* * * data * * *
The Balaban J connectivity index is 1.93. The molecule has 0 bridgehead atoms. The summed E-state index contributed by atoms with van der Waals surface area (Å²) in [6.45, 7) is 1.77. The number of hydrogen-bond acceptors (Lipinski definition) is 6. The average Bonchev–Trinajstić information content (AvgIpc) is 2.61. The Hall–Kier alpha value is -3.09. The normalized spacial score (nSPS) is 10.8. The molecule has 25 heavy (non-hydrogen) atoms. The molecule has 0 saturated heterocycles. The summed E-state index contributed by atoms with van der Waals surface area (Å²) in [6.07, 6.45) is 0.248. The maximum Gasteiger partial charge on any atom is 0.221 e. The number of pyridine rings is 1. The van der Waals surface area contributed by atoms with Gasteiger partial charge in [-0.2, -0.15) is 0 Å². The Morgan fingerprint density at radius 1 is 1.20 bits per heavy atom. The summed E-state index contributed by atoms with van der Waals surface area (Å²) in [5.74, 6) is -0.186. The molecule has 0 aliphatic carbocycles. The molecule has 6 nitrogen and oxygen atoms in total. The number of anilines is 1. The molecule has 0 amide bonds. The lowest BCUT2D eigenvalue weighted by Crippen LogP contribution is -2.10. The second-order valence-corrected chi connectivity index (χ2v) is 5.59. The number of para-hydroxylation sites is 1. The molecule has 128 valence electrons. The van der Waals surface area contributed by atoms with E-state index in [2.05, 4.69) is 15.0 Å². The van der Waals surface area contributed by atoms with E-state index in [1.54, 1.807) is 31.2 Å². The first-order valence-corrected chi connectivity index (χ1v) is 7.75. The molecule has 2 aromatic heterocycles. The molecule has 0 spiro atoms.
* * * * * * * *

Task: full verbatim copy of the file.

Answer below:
The Balaban J connectivity index is 1.93. The molecule has 0 bridgehead atoms. The summed E-state index contributed by atoms with van der Waals surface area (Å²) in [6.45, 7) is 1.77. The number of hydrogen-bond acceptors (Lipinski definition) is 6. The average Bonchev–Trinajstić information content (AvgIpc) is 2.61. The Hall–Kier alpha value is -3.09. The normalized spacial score (nSPS) is 10.8. The molecule has 25 heavy (non-hydrogen) atoms. The molecule has 0 saturated heterocycles. The summed E-state index contributed by atoms with van der Waals surface area (Å²) in [6.07, 6.45) is 0.248. The maximum Gasteiger partial charge on any atom is 0.221 e. The number of pyridine rings is 1. The van der Waals surface area contributed by atoms with Gasteiger partial charge in [-0.2, -0.15) is 0 Å². The Morgan fingerprint density at radius 1 is 1.20 bits per heavy atom. The summed E-state index contributed by atoms with van der Waals surface area (Å²) in [5.74, 6) is -0.186. The molecule has 0 aliphatic carbocycles. The molecule has 6 nitrogen and oxygen atoms in total. The number of anilines is 1. The molecule has 0 amide bonds. The lowest BCUT2D eigenvalue weighted by Crippen LogP contribution is -2.10. The second-order valence-corrected chi connectivity index (χ2v) is 5.59. The number of para-hydroxylation sites is 1. The molecule has 128 valence electrons. The van der Waals surface area contributed by atoms with E-state index in [2.05, 4.69) is 15.0 Å². The van der Waals surface area contributed by atoms with E-state index in [1.54, 1.807) is 31.2 Å². The first-order valence-corrected chi connectivity index (χ1v) is 7.75. The molecule has 2 aromatic heterocycles. The molecule has 0 spiro atoms.